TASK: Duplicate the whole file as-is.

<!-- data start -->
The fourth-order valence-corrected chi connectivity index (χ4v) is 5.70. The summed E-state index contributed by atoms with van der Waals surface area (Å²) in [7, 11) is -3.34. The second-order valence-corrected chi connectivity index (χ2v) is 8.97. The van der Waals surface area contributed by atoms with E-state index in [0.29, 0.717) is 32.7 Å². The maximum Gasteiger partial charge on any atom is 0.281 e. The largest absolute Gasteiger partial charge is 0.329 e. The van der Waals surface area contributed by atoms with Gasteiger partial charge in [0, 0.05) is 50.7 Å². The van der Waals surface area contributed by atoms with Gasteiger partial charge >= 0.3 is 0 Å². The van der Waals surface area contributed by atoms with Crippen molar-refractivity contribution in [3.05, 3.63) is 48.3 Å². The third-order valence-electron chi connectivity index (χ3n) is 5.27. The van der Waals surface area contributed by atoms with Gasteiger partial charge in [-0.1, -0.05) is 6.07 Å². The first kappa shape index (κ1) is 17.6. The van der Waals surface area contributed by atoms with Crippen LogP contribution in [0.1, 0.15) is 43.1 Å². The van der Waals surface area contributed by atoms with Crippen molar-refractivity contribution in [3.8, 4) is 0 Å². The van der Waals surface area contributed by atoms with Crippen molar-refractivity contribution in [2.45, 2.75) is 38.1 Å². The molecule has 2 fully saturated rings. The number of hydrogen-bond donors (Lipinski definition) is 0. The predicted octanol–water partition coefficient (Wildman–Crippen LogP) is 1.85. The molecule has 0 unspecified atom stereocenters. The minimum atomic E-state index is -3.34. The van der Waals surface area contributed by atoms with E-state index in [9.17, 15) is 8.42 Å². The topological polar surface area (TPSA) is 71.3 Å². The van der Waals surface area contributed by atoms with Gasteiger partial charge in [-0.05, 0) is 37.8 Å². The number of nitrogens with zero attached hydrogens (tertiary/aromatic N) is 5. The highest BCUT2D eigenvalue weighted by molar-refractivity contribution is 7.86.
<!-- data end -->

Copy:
The fourth-order valence-corrected chi connectivity index (χ4v) is 5.70. The summed E-state index contributed by atoms with van der Waals surface area (Å²) in [7, 11) is -3.34. The second-order valence-corrected chi connectivity index (χ2v) is 8.97. The van der Waals surface area contributed by atoms with E-state index in [0.29, 0.717) is 32.7 Å². The maximum Gasteiger partial charge on any atom is 0.281 e. The largest absolute Gasteiger partial charge is 0.329 e. The van der Waals surface area contributed by atoms with Gasteiger partial charge in [0, 0.05) is 50.7 Å². The van der Waals surface area contributed by atoms with Gasteiger partial charge >= 0.3 is 0 Å². The van der Waals surface area contributed by atoms with Crippen molar-refractivity contribution in [3.05, 3.63) is 48.3 Å². The third-order valence-electron chi connectivity index (χ3n) is 5.27. The van der Waals surface area contributed by atoms with Gasteiger partial charge in [-0.1, -0.05) is 6.07 Å². The first kappa shape index (κ1) is 17.6. The van der Waals surface area contributed by atoms with Crippen LogP contribution in [0.1, 0.15) is 43.1 Å². The van der Waals surface area contributed by atoms with Crippen molar-refractivity contribution in [3.8, 4) is 0 Å². The van der Waals surface area contributed by atoms with Crippen molar-refractivity contribution in [2.45, 2.75) is 38.1 Å². The molecule has 2 fully saturated rings. The number of hydrogen-bond donors (Lipinski definition) is 0. The predicted octanol–water partition coefficient (Wildman–Crippen LogP) is 1.85. The molecule has 0 unspecified atom stereocenters. The minimum atomic E-state index is -3.34. The van der Waals surface area contributed by atoms with E-state index in [9.17, 15) is 8.42 Å². The topological polar surface area (TPSA) is 71.3 Å². The van der Waals surface area contributed by atoms with Gasteiger partial charge in [-0.05, 0) is 37.8 Å². The number of nitrogens with zero attached hydrogens (tertiary/aromatic N) is 5. The highest BCUT2D eigenvalue weighted by molar-refractivity contribution is 7.86.